Developing a Continuous Threat Exposure Management Program

There’s no way to protect your organization from every cybersecurity threat. However, a continuous threat exposure management (CTEM) program can help identify and prioritize your biggest concerns.

A CTEM program is essential in today’s rapidly evolving cybersecurity landscape because it allows organizations to proactively identify, assess, and mitigate cybersecurity risks. They can detect and address security issues before major incidents or breaches occur by continuously monitoring their IT environments for threats and vulnerabilities. Taking this approach makes organization more resilient to cyberattacks, safeguards sensitive data, maintains regulatory compliance and protects reputations.

5 Stages to Develop a CTEM Program

According to Gartner, developing a CTEM program can be broken down into five stages:

1. Identify the Extent of Cybersecurity Exposure

Developing a CTEM program starts with identifying, or scoping, your “attack surface,” which includes vulnerabilities beyond the typical focus of vulnerability management programs. Besides traditional devices and apps, it should also include intangible elements like corporate social media, online code repositories and integrated supply chains. You should focus on external attack surfaces, which have a relatively narrow scope but are supported by a growing ecosystem of tools, and software-as-a-service (SaaS) security, which has become increasingly important since remote workers and SaaS platforms are so common.

2. Implement a Discovery Process for Assets and Risks

Your discovery should focus not only on areas identified during scoping, but also work to uncover hidden assets, vulnerabilities and misconfigurations. For an effective CTEM program, it’s essential to differentiate between discovery and scoping. Uncovered assets and vulnerabilities aren’t the only success metric; it’s far more critical to scope based on business risk and potential impact.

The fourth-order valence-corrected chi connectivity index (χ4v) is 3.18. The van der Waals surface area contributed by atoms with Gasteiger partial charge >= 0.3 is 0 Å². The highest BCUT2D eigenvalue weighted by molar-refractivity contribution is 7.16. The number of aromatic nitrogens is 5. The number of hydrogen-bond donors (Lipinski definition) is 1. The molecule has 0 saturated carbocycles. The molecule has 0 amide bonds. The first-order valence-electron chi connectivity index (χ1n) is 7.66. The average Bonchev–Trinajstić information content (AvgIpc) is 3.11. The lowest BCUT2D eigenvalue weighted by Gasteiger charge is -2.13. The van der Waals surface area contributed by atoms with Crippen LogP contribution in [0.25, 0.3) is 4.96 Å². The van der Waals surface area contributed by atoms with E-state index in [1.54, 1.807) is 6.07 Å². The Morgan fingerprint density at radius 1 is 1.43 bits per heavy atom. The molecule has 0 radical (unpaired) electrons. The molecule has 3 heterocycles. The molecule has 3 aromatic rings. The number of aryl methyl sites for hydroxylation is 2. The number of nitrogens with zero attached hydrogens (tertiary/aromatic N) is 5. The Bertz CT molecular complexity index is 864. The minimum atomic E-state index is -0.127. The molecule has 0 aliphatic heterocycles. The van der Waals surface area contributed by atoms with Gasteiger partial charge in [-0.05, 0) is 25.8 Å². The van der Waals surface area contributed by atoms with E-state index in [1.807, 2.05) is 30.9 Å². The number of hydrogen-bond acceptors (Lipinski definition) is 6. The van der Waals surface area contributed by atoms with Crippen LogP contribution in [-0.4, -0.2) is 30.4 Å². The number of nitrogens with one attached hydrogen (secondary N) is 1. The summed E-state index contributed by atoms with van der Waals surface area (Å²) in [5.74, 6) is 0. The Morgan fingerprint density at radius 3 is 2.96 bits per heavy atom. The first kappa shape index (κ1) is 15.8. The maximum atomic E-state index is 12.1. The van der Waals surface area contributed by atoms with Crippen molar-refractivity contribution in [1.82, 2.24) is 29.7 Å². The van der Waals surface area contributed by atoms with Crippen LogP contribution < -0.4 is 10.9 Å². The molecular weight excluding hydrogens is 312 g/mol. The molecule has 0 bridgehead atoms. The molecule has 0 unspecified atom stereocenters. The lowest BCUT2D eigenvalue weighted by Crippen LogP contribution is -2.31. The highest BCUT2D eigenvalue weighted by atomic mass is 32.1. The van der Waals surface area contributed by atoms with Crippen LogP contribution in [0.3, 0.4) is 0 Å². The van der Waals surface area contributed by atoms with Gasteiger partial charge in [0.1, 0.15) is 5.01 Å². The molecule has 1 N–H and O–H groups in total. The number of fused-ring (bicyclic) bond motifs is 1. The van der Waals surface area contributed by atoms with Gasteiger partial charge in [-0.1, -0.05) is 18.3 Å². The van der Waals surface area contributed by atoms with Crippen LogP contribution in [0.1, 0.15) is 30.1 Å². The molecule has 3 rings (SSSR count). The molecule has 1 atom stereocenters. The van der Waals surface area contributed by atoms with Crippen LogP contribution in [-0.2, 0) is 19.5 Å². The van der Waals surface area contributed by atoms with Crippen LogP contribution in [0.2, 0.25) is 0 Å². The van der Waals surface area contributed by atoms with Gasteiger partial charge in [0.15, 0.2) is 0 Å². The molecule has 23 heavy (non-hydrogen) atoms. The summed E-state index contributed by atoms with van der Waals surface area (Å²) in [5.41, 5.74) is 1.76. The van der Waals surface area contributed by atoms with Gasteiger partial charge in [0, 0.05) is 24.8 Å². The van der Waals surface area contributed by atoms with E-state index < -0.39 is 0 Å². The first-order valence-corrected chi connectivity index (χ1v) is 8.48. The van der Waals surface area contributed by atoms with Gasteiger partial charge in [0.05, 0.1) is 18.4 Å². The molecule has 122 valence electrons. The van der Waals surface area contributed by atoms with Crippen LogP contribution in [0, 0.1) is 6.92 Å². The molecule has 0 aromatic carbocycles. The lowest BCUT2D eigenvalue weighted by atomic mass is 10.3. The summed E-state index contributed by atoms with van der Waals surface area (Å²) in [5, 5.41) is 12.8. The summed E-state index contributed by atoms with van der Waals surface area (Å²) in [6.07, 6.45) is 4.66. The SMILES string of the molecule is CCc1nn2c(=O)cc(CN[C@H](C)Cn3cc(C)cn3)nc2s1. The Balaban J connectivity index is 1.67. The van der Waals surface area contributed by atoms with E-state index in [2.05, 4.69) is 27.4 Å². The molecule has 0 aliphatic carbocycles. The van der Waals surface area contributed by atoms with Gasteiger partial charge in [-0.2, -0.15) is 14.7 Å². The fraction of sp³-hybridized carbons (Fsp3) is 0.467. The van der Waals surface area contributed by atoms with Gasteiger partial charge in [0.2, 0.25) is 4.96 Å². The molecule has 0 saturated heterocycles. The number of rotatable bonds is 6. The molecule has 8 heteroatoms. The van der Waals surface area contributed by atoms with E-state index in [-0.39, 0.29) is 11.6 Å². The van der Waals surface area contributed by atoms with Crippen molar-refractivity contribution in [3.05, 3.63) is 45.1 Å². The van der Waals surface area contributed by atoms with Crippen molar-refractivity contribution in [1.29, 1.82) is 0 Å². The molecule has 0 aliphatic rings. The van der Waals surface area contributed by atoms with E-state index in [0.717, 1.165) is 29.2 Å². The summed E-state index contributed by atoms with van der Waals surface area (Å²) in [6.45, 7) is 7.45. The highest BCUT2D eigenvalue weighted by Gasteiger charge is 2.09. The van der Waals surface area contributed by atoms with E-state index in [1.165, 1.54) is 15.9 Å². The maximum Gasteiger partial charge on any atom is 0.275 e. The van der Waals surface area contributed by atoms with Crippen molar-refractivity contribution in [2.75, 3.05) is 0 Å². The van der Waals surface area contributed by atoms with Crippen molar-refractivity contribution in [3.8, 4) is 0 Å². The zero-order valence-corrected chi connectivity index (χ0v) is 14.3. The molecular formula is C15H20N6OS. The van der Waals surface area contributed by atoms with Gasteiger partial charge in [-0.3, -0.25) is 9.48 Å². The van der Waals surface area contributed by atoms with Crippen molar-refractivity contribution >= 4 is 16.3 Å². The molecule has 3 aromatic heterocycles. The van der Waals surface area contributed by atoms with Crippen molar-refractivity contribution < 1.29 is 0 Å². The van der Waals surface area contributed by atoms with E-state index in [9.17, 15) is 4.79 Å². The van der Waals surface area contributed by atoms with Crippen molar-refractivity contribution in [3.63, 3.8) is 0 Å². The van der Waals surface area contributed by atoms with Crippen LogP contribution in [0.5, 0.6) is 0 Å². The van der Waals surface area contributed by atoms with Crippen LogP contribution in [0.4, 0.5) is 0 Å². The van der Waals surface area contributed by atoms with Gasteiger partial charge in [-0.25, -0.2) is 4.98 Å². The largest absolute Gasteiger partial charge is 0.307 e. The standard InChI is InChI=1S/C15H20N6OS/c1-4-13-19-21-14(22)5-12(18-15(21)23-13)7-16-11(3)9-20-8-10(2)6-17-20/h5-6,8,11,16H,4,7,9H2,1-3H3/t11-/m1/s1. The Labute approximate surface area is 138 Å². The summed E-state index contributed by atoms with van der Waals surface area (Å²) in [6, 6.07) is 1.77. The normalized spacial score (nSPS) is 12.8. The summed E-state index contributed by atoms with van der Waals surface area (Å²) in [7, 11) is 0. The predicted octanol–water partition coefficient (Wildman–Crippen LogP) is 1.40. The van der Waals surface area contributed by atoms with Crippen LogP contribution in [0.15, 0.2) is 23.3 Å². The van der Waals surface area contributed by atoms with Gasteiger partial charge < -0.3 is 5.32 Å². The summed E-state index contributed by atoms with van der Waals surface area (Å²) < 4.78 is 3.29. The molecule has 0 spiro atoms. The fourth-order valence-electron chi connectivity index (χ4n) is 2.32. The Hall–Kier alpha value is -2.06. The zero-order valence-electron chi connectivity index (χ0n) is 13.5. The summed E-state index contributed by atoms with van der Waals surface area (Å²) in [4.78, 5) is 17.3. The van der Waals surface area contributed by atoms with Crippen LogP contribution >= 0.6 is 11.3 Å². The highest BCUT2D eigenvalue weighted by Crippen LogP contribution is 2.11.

3. Prioritize the Most Exploitable Threats

The goal isn’t to fix every security issue but to prioritize the threats most likely to be exploited. Prioritizing should consider factors like urgency, security, compensating controls, residual attack surface tolerance and the level of risk. A plan of treatment should be developed to address high-value business assets.

4. Test How Attacks Work and How Systems React

To ensure your response plan is effective, confirm that attackers could exploit the vulnerabilities, analyze all potential attack pathways, and determine if the current response plan is fast and effective enough. Additionally, all stakeholders need to agree on what triggers a remediation response. Organizations that prioritize their security investments based on a CTEM plan will be much less likely to suffer a breach.

5. Get People and Processes Moving

The CTEM plan must be communicated to the security team and business stakeholders. Your mobilization effort should aim to reduce obstacles to approvals, implementation processes or mitigation deployments so that teams can operationalize the CTEM findings. Documentation of cross-team approval workflows is essential.

A CTEM program is critical to a comprehensive cybersecurity strategy, ensuring that organizations are proactive and prepared to defend against emerging cyber threats in the digital age.

MBL Technologies provides comprehensive cybersecurity services for long-term, sustainable solutions that address every facet of the evolving threat landscape. We help you boost your cybersecurity posture and develop a CTEM program for your organization. Contact us today to get started.

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